But race actually has nothing to do with it, other than being short hand for a statement of statistical likelihood of certain events occurring. Unfortunately, that’s the nature of stereotypes… 99.9% of a given population may be decent folk, but just 0.1 % of them can easily spoil the reputation of everyone else.

        Every culture goes through this – and when the engineers drive, the products are excellent until the company goes broke. When the Accountants drive, the products are mediocre to poor, but everyone makes money. When the crooks drive, all bets are off – and crooks REALLY like to drive.

        If you’re chinese, you can blame the west for this and claim it’s racism, but in fact, it’s simply how an actual free and unregulated market operates. We need more of this, especially in Health Care!

        Caveat Emptor, and remember: It’s certainly not the fault of the Middle Kingdom if you had no experience in the world of banking, brokerage, insurance and itinerant trading partners.

        It was a cheap lesson in Naivete… and culture.

  6. magicmoneypants says:

    Perhaps the detail wasn’t reported… but did these guys order samples from the vendor for testing before placing a large order? Did they do any vendor vetting prior to the order?

    I have seen this before with suppliers that are trading companies (not manufacturers) – they have this product and are several layers removed from the mfr process. They might not even know its defective.

    If you’re ordering monthly medium to high volume, a factory is less likely to screw you over and is potentially willing to work with you (for quality and process control). A trade company is less likely to care.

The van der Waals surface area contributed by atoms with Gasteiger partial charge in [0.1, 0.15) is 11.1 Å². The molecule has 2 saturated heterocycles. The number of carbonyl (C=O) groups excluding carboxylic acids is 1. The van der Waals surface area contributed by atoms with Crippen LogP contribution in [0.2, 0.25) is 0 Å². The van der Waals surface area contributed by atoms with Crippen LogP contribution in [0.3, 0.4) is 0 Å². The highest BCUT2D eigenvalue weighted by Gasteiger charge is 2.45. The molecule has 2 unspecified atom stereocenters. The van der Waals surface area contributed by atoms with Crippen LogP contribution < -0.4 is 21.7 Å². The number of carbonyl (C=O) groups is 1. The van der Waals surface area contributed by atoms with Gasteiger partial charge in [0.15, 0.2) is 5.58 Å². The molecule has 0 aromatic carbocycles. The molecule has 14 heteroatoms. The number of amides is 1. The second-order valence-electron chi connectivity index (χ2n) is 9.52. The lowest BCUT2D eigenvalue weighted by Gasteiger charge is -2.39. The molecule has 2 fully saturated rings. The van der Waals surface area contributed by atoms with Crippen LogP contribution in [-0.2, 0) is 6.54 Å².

Of course, people can lie and misrepresent themselves. Visiting vendors is an important part of getting and maintaining quality (there are tons of logistics companies that will do this for you if you don’t want/can’t travel).

    • Carl says:

      In this situation, the customer did order/test samples before buying a few thousand units. In the process I think they learned quite a bit about verifying the product quality of overseas manufacturing before purchasing larger quantities.

    • Shadyman says:

      Or you might just get what’s called a “golden sample” that’s fully-populated with care, yet they ship you whatever they have on the line.

  7. Jakob says:

    A simple 7805 wouldn’t do the job. Given the maximum 500 mA load of USB 2.0 a linear regulator like the 7805 would dissipate 4.5W of power (assuming 14V input voltage while driving). This power dissipation requires a significant heatsink (so a switch-mode converter would probably be cheaper in mass-production).

  8. tim says: